Unmanned Aerial Systems’ Capabilities Soar

Unmanned Aerial Systems’ Capabilities Soar

UASs are requiring the highest speed, lightest weight, and most efficient communications technology in footprints that are furthering the industry’s capabilities.

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Many factors are contributing to the rise and use of unmanned systems across a variety of industries. Air, sea, and land vehicles can provide relief, intelligence, speed, and efficiency in environments where manned operation may be infeasible or too costly (Fig. 1). Because artificial intelligence systems are still incapable of providing complete mission-ready and adaptable robots, manned control of these vehicles is still necessary.

Unmanned platforms
1. With so much focus on unmanned aerial systems, it is easy to forget that there are many other unmanned platforms for land and sea that are bringing revolutionary abilities to those environments. (Courtesy of Lockheed Martin)

To enable this control, reliable and feature-rich advanced communications and sensing systems are being heavily developed. RF/microwave/millimeter-wave communications and sensing technologies form the backbone of these modern systems. These technologies are being reviewed by military and commercial entities in order to increase the operational ability of unmanned aerial systems (UASs).

UASs have come a long way since the first simple unmanned aerial vehicles (UAVs)—WWII drone bombers and remote-control planes. Modern demands on these systems have increased the complexity of the radio control and electromagnetic sensors alike. They also have moved the development of these technologies out of the strictly military space. The requirements of small form factor, high configurability, low power, low weight, and broadband operation—which are seen throughout solutions in the RF/microwave industry—are all enabling more advanced UAS technologies. Another key trend that is spilling over to UASs is the benefit of networked platforms, which was first implemented by the telecommunications industry.

Millimeter-wave imagers
2. Taking high-resolution images in rain, dust, snow, or fog is possible with millimeter-wave imagers. (Courtesy of General Atomics Aeronautical)

In addition, millimeter-wave technology is surfacing on UAV platforms in the form of higher-resolution radar for ground-moving-target-indicator (GMTI) operations (Fig. 2). Because millimeter-wave imagers are very compact and lightweight, they lend themselves to mobile platforms. Notably, synthetic-aperture-radar (SAR) -based millimeter-wave systems also are capable of photographic-quality images in a mixture of harsh environments: rain, smoke, fog, dust, and clouds. They also operate regardless of ambient light level. General Atomics Aeronautics manufactures its Lynx multi-mode radar using this technology. That radar can detect vehicular movements in real time at ranges to 80 km.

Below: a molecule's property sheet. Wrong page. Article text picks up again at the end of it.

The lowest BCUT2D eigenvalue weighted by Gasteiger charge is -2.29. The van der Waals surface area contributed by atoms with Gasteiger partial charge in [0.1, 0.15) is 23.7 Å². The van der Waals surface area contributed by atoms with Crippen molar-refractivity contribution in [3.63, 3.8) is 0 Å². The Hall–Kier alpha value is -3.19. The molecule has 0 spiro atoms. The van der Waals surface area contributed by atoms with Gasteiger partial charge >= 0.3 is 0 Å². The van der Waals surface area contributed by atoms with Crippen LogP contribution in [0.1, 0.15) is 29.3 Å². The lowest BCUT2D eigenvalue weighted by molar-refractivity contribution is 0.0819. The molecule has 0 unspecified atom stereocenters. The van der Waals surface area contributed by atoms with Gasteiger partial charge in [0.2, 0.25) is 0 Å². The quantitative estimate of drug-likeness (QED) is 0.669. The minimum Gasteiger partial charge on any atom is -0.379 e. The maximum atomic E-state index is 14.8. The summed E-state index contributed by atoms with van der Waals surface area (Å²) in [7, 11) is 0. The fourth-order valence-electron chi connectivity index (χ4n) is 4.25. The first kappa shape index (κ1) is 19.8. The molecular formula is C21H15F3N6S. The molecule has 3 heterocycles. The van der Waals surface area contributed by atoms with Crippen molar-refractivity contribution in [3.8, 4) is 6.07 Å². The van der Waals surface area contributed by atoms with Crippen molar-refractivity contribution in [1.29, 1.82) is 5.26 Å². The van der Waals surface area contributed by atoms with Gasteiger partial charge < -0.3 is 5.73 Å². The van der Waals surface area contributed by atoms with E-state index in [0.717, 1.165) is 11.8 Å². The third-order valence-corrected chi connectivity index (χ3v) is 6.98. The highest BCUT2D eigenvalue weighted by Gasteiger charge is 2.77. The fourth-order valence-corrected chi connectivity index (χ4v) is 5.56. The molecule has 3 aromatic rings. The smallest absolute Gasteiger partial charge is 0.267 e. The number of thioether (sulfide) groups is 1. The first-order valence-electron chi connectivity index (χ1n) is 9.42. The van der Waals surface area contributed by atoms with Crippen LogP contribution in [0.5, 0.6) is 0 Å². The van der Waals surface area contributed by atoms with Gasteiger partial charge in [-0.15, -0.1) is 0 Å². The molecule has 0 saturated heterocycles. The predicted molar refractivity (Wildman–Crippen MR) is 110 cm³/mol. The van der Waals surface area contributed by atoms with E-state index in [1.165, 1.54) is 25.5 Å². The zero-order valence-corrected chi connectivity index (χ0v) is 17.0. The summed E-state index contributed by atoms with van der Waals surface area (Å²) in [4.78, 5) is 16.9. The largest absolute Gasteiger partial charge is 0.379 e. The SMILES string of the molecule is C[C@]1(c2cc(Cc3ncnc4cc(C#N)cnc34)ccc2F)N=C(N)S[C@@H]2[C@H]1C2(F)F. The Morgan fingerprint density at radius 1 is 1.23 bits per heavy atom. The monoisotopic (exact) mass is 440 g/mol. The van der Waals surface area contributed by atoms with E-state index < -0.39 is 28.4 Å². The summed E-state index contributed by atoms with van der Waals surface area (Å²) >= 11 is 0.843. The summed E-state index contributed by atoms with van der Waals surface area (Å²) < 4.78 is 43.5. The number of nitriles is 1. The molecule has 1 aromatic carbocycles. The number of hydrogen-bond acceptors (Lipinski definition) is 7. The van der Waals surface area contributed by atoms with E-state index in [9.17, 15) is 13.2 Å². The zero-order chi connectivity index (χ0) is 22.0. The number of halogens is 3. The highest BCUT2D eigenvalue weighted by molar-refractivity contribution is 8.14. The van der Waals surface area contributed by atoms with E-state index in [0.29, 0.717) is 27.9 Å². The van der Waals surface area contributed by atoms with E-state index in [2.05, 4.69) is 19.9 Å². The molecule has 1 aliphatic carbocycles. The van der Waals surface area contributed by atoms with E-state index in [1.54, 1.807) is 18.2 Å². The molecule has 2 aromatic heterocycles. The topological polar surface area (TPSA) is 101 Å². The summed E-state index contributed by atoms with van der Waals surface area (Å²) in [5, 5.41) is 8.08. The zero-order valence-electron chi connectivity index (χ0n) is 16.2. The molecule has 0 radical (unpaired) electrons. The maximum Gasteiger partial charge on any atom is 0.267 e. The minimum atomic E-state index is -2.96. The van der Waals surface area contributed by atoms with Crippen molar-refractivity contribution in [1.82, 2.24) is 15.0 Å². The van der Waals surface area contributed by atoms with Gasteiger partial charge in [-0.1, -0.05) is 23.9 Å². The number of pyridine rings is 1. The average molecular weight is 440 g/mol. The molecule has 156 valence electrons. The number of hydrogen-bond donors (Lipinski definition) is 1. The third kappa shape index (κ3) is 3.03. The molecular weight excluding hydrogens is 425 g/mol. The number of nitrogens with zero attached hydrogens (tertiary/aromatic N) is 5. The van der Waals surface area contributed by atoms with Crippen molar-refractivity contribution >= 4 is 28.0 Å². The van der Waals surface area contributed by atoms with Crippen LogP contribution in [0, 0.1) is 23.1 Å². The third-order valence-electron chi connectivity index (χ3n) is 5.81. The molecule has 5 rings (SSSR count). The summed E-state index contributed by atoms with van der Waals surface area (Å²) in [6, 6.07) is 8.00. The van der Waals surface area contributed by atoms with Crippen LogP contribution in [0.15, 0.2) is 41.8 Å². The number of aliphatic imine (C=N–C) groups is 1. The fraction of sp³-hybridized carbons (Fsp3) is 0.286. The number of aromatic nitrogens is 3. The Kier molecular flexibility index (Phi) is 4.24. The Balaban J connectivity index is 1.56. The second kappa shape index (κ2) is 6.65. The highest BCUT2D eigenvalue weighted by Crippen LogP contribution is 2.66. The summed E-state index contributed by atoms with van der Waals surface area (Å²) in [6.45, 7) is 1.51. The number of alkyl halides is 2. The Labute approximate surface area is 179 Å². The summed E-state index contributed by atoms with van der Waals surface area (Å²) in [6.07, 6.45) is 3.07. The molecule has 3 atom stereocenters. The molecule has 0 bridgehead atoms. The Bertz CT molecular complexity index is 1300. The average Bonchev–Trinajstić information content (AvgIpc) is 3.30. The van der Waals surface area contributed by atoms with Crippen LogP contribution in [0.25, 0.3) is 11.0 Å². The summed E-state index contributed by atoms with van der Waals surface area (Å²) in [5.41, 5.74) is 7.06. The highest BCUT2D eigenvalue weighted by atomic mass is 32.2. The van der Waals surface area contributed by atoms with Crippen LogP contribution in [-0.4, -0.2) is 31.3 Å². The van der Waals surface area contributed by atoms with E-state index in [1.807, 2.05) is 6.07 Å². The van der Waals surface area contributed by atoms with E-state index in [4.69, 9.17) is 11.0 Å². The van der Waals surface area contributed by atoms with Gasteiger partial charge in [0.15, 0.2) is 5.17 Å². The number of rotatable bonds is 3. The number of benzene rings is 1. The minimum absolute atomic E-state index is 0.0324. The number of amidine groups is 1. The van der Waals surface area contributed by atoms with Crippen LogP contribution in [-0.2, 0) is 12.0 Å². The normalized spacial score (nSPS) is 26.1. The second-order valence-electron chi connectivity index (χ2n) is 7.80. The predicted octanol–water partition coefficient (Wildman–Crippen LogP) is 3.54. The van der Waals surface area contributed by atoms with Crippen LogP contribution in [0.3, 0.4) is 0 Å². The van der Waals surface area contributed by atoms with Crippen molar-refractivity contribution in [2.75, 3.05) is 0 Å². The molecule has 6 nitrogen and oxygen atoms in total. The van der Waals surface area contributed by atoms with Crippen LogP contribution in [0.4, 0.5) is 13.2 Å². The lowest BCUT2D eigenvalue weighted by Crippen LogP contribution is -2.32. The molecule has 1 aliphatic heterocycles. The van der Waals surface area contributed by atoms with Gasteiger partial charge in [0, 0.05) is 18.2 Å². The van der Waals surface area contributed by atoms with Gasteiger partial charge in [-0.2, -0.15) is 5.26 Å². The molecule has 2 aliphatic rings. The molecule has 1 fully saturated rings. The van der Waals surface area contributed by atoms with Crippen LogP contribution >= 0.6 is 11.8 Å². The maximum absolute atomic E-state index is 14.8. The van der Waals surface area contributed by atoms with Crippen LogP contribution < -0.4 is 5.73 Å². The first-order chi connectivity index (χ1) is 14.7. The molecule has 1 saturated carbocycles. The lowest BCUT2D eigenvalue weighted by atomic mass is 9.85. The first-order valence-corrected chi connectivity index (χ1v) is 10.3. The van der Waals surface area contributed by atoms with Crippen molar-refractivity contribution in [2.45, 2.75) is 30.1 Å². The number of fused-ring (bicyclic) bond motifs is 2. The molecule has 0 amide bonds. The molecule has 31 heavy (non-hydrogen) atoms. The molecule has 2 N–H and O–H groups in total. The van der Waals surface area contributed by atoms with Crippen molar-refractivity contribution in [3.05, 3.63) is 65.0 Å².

Lockheed Martin's Vehicle Control Station software
3. According to Lockheed Martin, 1.1 million of the US military’s 2 million UAS flight hours were aided by its Vehicle Control Station software (VCS).

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Communications Backbone

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In 2012, the Defense Advanced Research Projects Agency (DARPA) issued a project aimed at providing mobile hotspots with advanced communications capabilities to support troops and warfighters in remote locations. Implementing reliable communications and data infrastructure has been a challenge for military personnel in remote geographic areas and diverse environments. The amount of tactical equipment and protocols that depend on a strong data backbone are rapidly increasing. Fortunately, the use of commercial-off-the-shelf (COTS) WiFi or Long-Term-Evolution (LTE) systems could bring a level of tactical connectivity not yet experienced. Building a mobile infrastructure capable of supporting reliable wireless technologies in remote tactical regions may be a costly and inflexible option. As a result, using UASs to create flying nodes for the mobile high-speed backbone has become a main target of this DARPA project.

The present vision for the project is to implement and demonstrate a scalable and mobile millimeter-wave communications-backhaul network. This network features nodes mounted on small UAVs that can provide reliable, long-range 1-Gbps capacity. To succeed in providing such capacity, several technologies required development. Among those are steerable millimeter-wave antennas that could rapidly establish a communications link between moving platforms while maintaining low power and a small footprint.

UAS-guided control
4. For the latest in UAS-guided control, advanced cockpit controls must be deployable to be within reach of the UAS’s communications link. (Courtesy of General Atomics Aeronautical)